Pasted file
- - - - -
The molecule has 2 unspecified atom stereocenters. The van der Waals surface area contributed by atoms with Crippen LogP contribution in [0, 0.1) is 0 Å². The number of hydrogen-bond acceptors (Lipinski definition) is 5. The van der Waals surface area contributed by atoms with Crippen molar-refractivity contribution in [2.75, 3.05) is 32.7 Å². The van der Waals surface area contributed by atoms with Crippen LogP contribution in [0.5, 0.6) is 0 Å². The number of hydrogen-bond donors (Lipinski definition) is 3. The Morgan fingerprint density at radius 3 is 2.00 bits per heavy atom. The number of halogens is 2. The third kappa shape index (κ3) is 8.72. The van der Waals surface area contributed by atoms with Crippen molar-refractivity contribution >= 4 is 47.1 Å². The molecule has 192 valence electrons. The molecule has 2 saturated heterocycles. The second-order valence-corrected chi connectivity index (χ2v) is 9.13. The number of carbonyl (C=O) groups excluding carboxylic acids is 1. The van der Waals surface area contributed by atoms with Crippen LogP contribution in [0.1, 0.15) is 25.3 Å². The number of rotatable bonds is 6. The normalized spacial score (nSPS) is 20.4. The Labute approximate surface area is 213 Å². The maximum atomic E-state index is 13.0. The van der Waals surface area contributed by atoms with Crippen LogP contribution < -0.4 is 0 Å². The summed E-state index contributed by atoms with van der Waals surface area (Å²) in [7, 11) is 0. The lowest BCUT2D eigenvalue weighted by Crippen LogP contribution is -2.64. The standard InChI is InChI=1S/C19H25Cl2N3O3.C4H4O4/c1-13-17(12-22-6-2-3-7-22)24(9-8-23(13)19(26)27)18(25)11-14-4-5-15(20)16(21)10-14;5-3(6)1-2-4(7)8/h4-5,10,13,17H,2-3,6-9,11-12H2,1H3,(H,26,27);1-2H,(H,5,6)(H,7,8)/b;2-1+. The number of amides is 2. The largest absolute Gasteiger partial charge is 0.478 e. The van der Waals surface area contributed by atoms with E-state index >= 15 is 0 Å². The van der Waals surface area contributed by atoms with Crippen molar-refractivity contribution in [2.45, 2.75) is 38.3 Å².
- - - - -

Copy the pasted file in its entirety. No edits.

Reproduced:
The molecule has 2 unspecified atom stereocenters. The van der Waals surface area contributed by atoms with Crippen LogP contribution in [0, 0.1) is 0 Å². The number of hydrogen-bond acceptors (Lipinski definition) is 5. The van der Waals surface area contributed by atoms with Crippen molar-refractivity contribution in [2.75, 3.05) is 32.7 Å². The van der Waals surface area contributed by atoms with Crippen LogP contribution in [0.5, 0.6) is 0 Å². The number of hydrogen-bond donors (Lipinski definition) is 3. The Morgan fingerprint density at radius 3 is 2.00 bits per heavy atom. The number of halogens is 2. The third kappa shape index (κ3) is 8.72. The van der Waals surface area contributed by atoms with Crippen molar-refractivity contribution >= 4 is 47.1 Å². The molecule has 192 valence electrons. The molecule has 2 saturated heterocycles. The second-order valence-corrected chi connectivity index (χ2v) is 9.13. The number of carbonyl (C=O) groups excluding carboxylic acids is 1. The van der Waals surface area contributed by atoms with Crippen LogP contribution in [0.1, 0.15) is 25.3 Å². The number of rotatable bonds is 6. The normalized spacial score (nSPS) is 20.4. The Labute approximate surface area is 213 Å². The maximum atomic E-state index is 13.0. The van der Waals surface area contributed by atoms with Crippen LogP contribution < -0.4 is 0 Å². The summed E-state index contributed by atoms with van der Waals surface area (Å²) in [7, 11) is 0. The lowest BCUT2D eigenvalue weighted by Crippen LogP contribution is -2.64. The standard InChI is InChI=1S/C19H25Cl2N3O3.C4H4O4/c1-13-17(12-22-6-2-3-7-22)24(9-8-23(13)19(26)27)18(25)11-14-4-5-15(20)16(21)10-14;5-3(6)1-2-4(7)8/h4-5,10,13,17H,2-3,6-9,11-12H2,1H3,(H,26,27);1-2H,(H,5,6)(H,7,8)/b;2-1+. The number of amides is 2. The largest absolute Gasteiger partial charge is 0.478 e. The van der Waals surface area contributed by atoms with E-state index >= 15 is 0 Å². The van der Waals surface area contributed by atoms with Crippen molar-refractivity contribution in [2.45, 2.75) is 38.3 Å².